I answered with my name and walked back to the car with my parents to retrieve the rest of my luggage.  When I reentered the room Keiko’s dad, brother, and his girlfriend were helping her unpack. I opened the bag which contained my 60 bottles of nail polish.  Excitedly, her dad told me how Keiko and her sister also loved to paint their nails.  “Cool.” I said, without emotion.
Both of our parents stayed for a few hours, helping us set up our room, but eventually staff came and asked them to leave.  We tearfully hugged goodbye.  I was already questioning the sanity of my decision to come to such a foreign place.  Keiko and I went to dinner and ate in silence.  We went back to the room and unpacked in silence.  We went to class the next day in silence.  We did our homework in silence.  We didn’t talk to each other for almost a week.
Friday we went to town to get food for our room.  Even though we didn’t talk much I was happy to have one friend to get out of the dorms with.  I grabbed a box of Frosted Flakes.  Keiko told me that she wasn’t allowed to eat them at home, and neither was I.  She winked at me and smiled for one of the first times.  In a sarcastic voice she grinned and said, “Look, we’re bonding already.”  I guess I didn’t know then how true that was.

danceSaturday was the first dance of the year, and all of the students were talking about it.  Keiko and I got ready with a group of girls in the dorms.  One of these girls was Natalie.  She seemed shy and quiet, not the kind of girl I would usually befriend.  When we entered the dance, the headmistress asked to smell our breath, and Keiko and Natalie glanced at me, laughing at how ridiculous this was.  We walked into the dimly lit auditorium where throngs of students danced to loud music.  The bass pumped heavily and Keiko grabbed my hand and pulled me into the middle of the mass.  We danced and laughed all night.  It was the beginning to an amazing year with the girls who would become my sisters.
Keiko was a lot more popular than I was.  She was the captain of the hockey team, much to the annoyance to the seniors, had a popular brother, and by the third week had already gotten in with a huge friend group.  With all of this, I don’t remember one time that she ever chose that over me.  She invited me to all of her friends’ parties and never left my side.  She even had a little party for me when I won the embarrassing title of Gardening Club President.  The excited smile on her face when I made varsity soccer was almost comical, considering the numerous state championships she had won in hockey.  Every night before bed she asked me what I wished would happen tomorrow, just to keep me looking forward to something.  I can honestly tell you that she was better than me at almost everything, except Spanish, and she never stopped telling me how jealous she was of that, even though Yale had wanted her since freshman year.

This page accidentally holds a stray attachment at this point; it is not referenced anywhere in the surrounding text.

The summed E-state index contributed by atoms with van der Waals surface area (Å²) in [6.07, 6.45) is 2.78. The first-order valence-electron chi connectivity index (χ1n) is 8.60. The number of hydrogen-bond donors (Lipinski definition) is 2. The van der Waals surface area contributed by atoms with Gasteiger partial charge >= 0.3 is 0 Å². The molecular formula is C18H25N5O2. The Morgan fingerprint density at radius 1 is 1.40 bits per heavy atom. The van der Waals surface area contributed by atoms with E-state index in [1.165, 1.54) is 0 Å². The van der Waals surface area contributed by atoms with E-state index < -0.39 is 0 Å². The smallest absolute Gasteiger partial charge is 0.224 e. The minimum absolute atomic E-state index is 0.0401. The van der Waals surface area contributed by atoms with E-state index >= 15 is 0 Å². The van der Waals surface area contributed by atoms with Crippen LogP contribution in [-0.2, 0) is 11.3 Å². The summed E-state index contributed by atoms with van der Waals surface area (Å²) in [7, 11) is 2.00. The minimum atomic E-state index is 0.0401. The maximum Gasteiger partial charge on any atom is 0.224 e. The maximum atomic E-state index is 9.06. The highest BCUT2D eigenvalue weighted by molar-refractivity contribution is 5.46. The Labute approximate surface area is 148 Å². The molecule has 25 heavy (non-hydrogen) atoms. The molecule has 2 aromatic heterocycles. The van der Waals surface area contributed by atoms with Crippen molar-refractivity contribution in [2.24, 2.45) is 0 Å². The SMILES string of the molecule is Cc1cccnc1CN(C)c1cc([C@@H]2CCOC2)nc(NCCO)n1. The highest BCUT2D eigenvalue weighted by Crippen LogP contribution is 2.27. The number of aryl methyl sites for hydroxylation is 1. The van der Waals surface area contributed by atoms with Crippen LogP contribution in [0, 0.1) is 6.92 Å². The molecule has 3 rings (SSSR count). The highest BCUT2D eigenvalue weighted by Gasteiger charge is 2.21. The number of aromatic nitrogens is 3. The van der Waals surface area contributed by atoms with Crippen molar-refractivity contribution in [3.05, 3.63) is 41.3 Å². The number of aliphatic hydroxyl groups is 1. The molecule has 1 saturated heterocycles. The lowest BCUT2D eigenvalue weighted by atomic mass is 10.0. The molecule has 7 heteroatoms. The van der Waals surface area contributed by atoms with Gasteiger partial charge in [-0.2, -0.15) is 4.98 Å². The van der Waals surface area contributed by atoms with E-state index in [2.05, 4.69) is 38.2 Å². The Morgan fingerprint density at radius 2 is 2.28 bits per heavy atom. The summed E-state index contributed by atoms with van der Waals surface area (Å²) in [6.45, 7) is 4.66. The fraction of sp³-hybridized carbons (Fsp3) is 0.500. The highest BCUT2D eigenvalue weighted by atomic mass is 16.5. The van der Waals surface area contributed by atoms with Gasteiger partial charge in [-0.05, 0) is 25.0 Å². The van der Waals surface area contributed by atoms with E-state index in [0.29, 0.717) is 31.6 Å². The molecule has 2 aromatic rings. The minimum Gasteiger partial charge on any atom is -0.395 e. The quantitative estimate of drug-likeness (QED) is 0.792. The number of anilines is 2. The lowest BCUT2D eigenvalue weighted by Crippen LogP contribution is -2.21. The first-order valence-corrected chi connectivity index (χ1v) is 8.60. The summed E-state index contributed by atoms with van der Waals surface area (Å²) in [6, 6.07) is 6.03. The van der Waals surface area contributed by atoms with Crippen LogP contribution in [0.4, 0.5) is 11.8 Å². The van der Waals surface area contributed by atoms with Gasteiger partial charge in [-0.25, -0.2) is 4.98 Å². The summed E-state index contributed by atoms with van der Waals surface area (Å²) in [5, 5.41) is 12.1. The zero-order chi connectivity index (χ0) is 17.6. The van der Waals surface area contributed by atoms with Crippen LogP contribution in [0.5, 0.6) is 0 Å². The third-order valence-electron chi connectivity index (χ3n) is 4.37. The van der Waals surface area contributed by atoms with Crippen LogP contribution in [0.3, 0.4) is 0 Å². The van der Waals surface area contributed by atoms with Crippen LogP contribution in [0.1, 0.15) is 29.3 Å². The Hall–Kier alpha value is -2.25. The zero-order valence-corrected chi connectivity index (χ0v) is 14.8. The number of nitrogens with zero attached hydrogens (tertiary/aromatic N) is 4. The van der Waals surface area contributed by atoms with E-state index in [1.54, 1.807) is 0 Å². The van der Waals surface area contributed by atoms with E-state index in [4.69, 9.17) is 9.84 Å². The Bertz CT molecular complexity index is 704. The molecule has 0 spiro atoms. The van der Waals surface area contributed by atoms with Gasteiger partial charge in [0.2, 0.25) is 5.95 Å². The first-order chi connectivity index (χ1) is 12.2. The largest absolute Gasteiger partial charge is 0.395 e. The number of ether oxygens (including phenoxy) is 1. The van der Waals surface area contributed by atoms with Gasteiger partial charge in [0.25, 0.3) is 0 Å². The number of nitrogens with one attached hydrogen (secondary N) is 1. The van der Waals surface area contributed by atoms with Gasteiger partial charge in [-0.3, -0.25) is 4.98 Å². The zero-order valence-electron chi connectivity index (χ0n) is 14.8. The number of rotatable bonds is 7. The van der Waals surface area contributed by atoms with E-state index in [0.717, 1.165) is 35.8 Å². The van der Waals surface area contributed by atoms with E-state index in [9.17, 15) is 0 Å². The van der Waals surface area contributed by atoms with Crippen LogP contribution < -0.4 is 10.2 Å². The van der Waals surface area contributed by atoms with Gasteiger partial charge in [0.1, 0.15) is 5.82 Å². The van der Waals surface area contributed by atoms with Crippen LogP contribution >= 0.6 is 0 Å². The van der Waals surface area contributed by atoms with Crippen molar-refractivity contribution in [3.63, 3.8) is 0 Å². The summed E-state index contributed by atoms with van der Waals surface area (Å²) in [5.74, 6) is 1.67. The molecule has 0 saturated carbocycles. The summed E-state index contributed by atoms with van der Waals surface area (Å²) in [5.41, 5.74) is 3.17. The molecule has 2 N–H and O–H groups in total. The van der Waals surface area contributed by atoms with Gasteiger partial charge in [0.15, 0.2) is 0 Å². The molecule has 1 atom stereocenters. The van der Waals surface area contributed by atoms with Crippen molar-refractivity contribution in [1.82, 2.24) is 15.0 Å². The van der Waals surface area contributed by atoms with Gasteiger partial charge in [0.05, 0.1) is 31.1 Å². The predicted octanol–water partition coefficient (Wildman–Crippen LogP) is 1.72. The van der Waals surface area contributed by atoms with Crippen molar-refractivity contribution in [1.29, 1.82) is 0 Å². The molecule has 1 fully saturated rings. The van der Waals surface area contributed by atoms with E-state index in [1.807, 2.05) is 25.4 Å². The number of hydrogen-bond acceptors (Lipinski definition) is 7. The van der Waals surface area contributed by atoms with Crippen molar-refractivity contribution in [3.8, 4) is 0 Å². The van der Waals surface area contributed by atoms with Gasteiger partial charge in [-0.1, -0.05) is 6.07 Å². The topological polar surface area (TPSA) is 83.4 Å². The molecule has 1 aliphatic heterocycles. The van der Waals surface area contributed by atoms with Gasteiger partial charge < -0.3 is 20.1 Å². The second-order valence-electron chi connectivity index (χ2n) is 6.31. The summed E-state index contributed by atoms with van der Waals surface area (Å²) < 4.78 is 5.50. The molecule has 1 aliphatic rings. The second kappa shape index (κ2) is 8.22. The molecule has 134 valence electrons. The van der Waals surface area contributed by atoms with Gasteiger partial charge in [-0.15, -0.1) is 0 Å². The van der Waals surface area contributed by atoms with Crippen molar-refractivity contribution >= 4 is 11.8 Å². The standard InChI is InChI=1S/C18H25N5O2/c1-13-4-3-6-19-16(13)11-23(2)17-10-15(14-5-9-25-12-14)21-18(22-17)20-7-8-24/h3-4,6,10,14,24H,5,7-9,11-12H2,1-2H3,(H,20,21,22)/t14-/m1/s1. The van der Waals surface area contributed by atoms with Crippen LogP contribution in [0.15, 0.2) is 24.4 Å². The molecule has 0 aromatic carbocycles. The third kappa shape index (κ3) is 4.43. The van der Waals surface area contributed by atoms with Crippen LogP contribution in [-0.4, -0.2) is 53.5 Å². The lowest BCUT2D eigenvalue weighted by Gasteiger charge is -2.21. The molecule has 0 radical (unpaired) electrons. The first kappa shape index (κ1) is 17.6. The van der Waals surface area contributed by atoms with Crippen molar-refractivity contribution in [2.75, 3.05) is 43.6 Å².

When I told her I had decided not to come back to Cranbrook the next year, she cried, and that was the only cruel thing she had ever done to me.  In coming home to my real family, I realized that I would be leaving another one behind.  Keiko– my roommate and sister, Natalie– my best friend, and Nina– the junior and the girl who had seemed to ignore me that first move in day, but had become a mentor to me, and I to her, some days.
At the end of the year, Keiko came to the varsity soccer banquet with me, even though she wasn’t on the team.  Our parents were there, my dad waiting to take me back to Leland, and her dad, waiting to take her back to San Jose.  I sat there, usually bored by my coach’s banter, now praying for it to last a little longer.  In the end, I think I smiled at her before I left, but I wasn’t able to say goodbye.  The car ride was about 5 hours.  Looking back, I think I cried for about half of it.

My Fishing Spot

My Fishing Spot
by Anna Hagstrom

fishislandThere is something very calming about waking up to watch the sunrise on your own little island and fishing until the sun goes back down. The peace and serenity that comes with being lost in your own thoughts and in the beauty of the world around you is one that cannot be beat.